US8942215B2 (en) 2010-07-15 2015-01-27 Dejero Labs Inc. System and method for transmission of data from a wireless mobile device over a multipath wireless router
US9503754B2 (en) 2011-12-07 2016-11-22 Hitachi Kokusai Electric Inc. Image encoding device and image encoding method
US9756468B2 (en) 2009-07-08 2017-09-05 Dejero Labs Inc. System and method for providing data services on vehicles
US10117055B2 (en) 2009-07-08 2018-10-30 Dejero Labs Inc. System and method for providing data services on vehicles
US10165286B2 (en) 2009-07-08 2018-12-25 Dejero Labs Inc. System and method for automatic encoder adjustment based on transport data

Families Citing this family (30)

* Cited by examiner, † Cited by third party
Publication number Priority date Publication date Assignee Title
JPH04353499A (en) * 1991-05-20 1992-12-08 Worldwide Stationery Mfg Co Ltd Ring binder
DE69327675T2 (en) * 1992-07-21 2000-08-17 Matsushita Electric Ind Co Ltd Encryption and decryption device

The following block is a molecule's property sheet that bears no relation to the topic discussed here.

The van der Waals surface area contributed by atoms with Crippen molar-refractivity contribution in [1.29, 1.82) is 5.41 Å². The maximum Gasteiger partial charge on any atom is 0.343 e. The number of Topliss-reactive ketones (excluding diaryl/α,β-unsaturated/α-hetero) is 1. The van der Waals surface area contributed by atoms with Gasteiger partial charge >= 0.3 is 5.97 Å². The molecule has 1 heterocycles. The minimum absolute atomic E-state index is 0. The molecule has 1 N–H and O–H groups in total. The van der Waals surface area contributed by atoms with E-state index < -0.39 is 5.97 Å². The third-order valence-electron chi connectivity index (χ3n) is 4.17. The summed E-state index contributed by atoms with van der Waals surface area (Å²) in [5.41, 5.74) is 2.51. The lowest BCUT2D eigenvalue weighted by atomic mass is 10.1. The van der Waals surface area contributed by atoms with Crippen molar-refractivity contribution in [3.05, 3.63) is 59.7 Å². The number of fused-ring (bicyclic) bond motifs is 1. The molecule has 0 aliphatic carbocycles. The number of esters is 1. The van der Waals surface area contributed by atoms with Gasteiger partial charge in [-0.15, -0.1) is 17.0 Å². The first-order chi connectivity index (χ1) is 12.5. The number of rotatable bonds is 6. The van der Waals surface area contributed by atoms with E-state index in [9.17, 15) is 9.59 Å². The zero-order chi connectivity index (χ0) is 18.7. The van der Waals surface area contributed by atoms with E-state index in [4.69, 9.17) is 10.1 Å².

KR950014860B1 (en) * 1993-06-04 1995-12-16 배순훈 Image recording apparatus
FR2707070B1 (en) * 1993-06-22 1995-09-08 Centre Nat Etd Spatiales
FR2721787B1 (en) * 1994-06-22 1996-07-26 Thomson Consumer Electronics A method for quantizing the coefficients.
US5623423A (en) * 1994-12-12 1997-04-22 Univ. Of Texas Apparatus and method for video decoding
US5886743A (en) * 1994-12-28 1999-03-23 Hyundai Electronics Industries Co. Ltd. Object-by information coding apparatus and method thereof for MPEG-4 picture instrument
GB2305047A (en) * 1995-09-01 1997-03-26 Motorola Inc Inverse DCT image processing
KR100355375B1 (en) * 1995-11-01 2002-09-23 삼성전자 주식회사 Method and circuit for deciding quantizing interval in video encoder
US6285793B1 (en) 1995-11-06 2001-09-04 Siemens Medical Systems, Inc. Method and apparatus for automatically determining a quantization factor value that produces a desired average compression ratio of an image sequence using JPEG compression
EP0804857B1 (en) * 1995-11-15 2001-09-26 Philips Electronics N.V. Method and device for global bitrate control of a plurality of encoders
KR0170735B1 (en) * 1996-01-29 1999-03-20 김광호 Jpeg
KR100203710B1 (en) * 1996-04-30 1999-06-15 전주범 Improved image coding system having functions for controlling generated amount of coded bit stream
FR2753330B1 (en) * 1996-09-06 1998-11-27 Thomson Multimedia Sa Quantification Method for video encoding